Why Yoga is a Secret Weapon Against Addiction

Why Yoga is a Secret Weapon Against Addiction


               Yoga is a $2.5 billion business in America. Approximately 21 million Americans have practiced yoga - almost 10% of the adult population in the US. Whether you're going to a hot yoga studio or practicing from guided YouTube tutorials, yoga is an incredibly popular exercise across the nation. It doesn't require lifting heavy weights or forcing yourself to become exhausted until you're gasping for breath. Instead, it's a fluid and straightforward exercise involving stretches, balances, and holding different positions. Research has proven how this practice can build strength, flexibility, posture, happiness, and overall health.



              What most people don't know is that yoga can help treat addiction. This fact sounds surprising since yoga and addiction don't seem at all related to one another. However, yoga is a very spiritual process, and spirituality is a critical factor in recovery treatments such as the Alcoholics Anonymous Twelve-Step program. Kevin Griffith, co-founder of Buddhist Recovery Network, said that addiction often comes from a desire for spirituality. People who want to build connections end up mistakenly finding solace in their additions.


             Yoga, as well as meditation, also teach the user mindfulness or "being in the moment." Mindfulness helps people become aware of their emotions and surrounding rather than ruminating in the past or worrying about the future. This technique helps treat all sorts of mental illnesses, including addiction.


             "Addiction is the ultimate checking out of the moment," said Kripalu Yoga, teacher Aruni Nan Futuronsky. "Yoga, on and off the mat, is the checking in to reality."


             The science backs up the evidence. A study published in Jama Psychiatrycompared drug and alcohol abusers in twelve-step programs to ones in mindfulness-based relapse prevention programs. Those who were learning mindfulness were less likely to relapse than the ones in the twelve-step program. Furthermore, the mindfulness students who relapsed didn't engage in substance abuse as much as the other group.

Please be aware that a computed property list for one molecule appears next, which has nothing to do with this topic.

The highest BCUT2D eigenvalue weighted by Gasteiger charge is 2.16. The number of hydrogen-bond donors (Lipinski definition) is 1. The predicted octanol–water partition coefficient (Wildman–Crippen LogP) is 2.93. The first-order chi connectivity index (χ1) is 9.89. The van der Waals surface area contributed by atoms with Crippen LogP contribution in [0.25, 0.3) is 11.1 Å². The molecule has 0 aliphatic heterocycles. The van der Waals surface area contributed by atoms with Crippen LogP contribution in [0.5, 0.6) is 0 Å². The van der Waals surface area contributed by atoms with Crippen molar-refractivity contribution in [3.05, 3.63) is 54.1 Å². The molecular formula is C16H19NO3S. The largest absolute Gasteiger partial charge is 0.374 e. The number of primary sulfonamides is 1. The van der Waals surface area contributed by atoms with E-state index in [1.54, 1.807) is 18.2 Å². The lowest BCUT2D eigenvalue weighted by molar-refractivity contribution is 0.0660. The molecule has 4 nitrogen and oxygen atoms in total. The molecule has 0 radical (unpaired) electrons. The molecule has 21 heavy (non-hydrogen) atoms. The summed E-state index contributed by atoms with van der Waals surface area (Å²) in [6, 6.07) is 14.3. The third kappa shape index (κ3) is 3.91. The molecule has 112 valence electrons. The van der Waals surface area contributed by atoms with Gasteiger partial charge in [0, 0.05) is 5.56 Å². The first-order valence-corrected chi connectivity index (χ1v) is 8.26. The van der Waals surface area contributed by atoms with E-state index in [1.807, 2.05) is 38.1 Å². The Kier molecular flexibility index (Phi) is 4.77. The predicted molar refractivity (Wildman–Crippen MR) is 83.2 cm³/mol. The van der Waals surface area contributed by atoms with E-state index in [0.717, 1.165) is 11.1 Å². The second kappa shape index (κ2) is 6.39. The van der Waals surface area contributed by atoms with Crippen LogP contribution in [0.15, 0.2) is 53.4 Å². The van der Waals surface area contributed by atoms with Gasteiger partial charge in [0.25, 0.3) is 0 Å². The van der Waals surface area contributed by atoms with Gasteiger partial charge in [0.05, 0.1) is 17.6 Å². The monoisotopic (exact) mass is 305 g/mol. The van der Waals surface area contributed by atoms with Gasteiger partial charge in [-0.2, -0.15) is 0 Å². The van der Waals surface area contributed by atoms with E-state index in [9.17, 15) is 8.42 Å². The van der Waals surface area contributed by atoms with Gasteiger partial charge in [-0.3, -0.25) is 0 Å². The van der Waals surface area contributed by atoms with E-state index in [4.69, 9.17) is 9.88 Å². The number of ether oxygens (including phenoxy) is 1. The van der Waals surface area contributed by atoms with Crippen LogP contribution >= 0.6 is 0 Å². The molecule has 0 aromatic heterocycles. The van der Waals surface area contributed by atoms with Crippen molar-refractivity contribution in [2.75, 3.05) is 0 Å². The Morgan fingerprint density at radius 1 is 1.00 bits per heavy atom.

A clinical psychologist from Pacific University in Oregon Dr. Sarah Bowen said that mindfulness helps change the patient's relationships with their emotions. For example, someone who experiences sadness or anger might feel the need to resort to their addiction. However, a mindfulness student can relate to that feeling differently. They become aware of what happens in their minds and can notice when certain emotions arise. Then, the patient can realize different alternatives to quell their feelings. They no longer feel the need to give in to their cravings and addictions.


            Just ask Holly Glen Whittaker, founder of Hip Sobriety, who used Kundalini yoga to overcome addictions and control her mind. "I am no longer a victim to the whim of my mind, but rather, the captain of the ship," she said. "I never feel out of control. Not in the way I used to, where I felt like a balloon tossed around in a wind current. I hold the string now, and I can reel the balloon back in."


            Furthermore, yoga fights addiction by relieving stress. Many people turn to their vices during difficult times, so eliminating stress also reduces cravings. One study in 2006 found that yoga was as good as a stress reliever as cognitive behavioral therapy. Another study found that yoga helps combat anxiety and depression in dementia patient family caregivers. People can turn to yoga rather than drugs and alcohol to calm their mind and relax.


            Yoga works because it helps tackle the addiction problem by assisting patients in restructuring their thoughts and practicing mindfulness. These practices are more than just stretching on a floor mat - they help people take control of their mind. Yoga can change your mind and change your life. 

 

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